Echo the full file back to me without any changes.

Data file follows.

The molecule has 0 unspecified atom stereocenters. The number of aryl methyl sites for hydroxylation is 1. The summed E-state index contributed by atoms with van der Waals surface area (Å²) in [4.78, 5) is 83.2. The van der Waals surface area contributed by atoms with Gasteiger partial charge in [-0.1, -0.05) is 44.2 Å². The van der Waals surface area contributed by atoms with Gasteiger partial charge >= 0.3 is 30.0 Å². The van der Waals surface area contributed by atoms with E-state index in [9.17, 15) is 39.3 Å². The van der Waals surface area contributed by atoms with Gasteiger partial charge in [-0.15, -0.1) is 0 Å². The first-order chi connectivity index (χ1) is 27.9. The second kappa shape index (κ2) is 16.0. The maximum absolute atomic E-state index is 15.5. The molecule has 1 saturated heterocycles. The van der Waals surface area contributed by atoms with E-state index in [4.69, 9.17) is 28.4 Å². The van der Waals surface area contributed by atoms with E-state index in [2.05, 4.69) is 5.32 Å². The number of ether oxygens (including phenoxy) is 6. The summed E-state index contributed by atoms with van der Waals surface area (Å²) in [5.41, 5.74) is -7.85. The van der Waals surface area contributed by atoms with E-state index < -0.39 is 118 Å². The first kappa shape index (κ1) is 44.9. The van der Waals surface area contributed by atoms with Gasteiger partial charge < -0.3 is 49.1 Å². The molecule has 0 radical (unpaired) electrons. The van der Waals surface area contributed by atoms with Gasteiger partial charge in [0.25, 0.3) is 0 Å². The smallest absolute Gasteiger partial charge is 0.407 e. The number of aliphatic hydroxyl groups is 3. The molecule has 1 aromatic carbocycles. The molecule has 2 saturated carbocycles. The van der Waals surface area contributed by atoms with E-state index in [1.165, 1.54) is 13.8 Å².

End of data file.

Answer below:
The molecule has 0 unspecified atom stereocenters. The number of aryl methyl sites for hydroxylation is 1. The summed E-state index contributed by atoms with van der Waals surface area (Å²) in [4.78, 5) is 83.2. The van der Waals surface area contributed by atoms with Gasteiger partial charge in [-0.1, -0.05) is 44.2 Å². The van der Waals surface area contributed by atoms with Gasteiger partial charge >= 0.3 is 30.0 Å². The van der Waals surface area contributed by atoms with E-state index in [9.17, 15) is 39.3 Å². The van der Waals surface area contributed by atoms with Gasteiger partial charge in [-0.15, -0.1) is 0 Å². The first-order chi connectivity index (χ1) is 27.9. The second kappa shape index (κ2) is 16.0. The maximum absolute atomic E-state index is 15.5. The molecule has 1 saturated heterocycles. The van der Waals surface area contributed by atoms with E-state index in [4.69, 9.17) is 28.4 Å². The van der Waals surface area contributed by atoms with E-state index in [2.05, 4.69) is 5.32 Å². The number of ether oxygens (including phenoxy) is 6. The summed E-state index contributed by atoms with van der Waals surface area (Å²) in [5.41, 5.74) is -7.85. The van der Waals surface area contributed by atoms with E-state index < -0.39 is 118 Å². The first kappa shape index (κ1) is 44.9. The van der Waals surface area contributed by atoms with Gasteiger partial charge < -0.3 is 49.1 Å². The molecule has 0 radical (unpaired) electrons. The van der Waals surface area contributed by atoms with Gasteiger partial charge in [0.25, 0.3) is 0 Å². The smallest absolute Gasteiger partial charge is 0.407 e. The number of aliphatic hydroxyl groups is 3. The molecule has 1 aromatic carbocycles. The molecule has 2 saturated carbocycles. The van der Waals surface area contributed by atoms with E-state index in [1.165, 1.54) is 13.8 Å².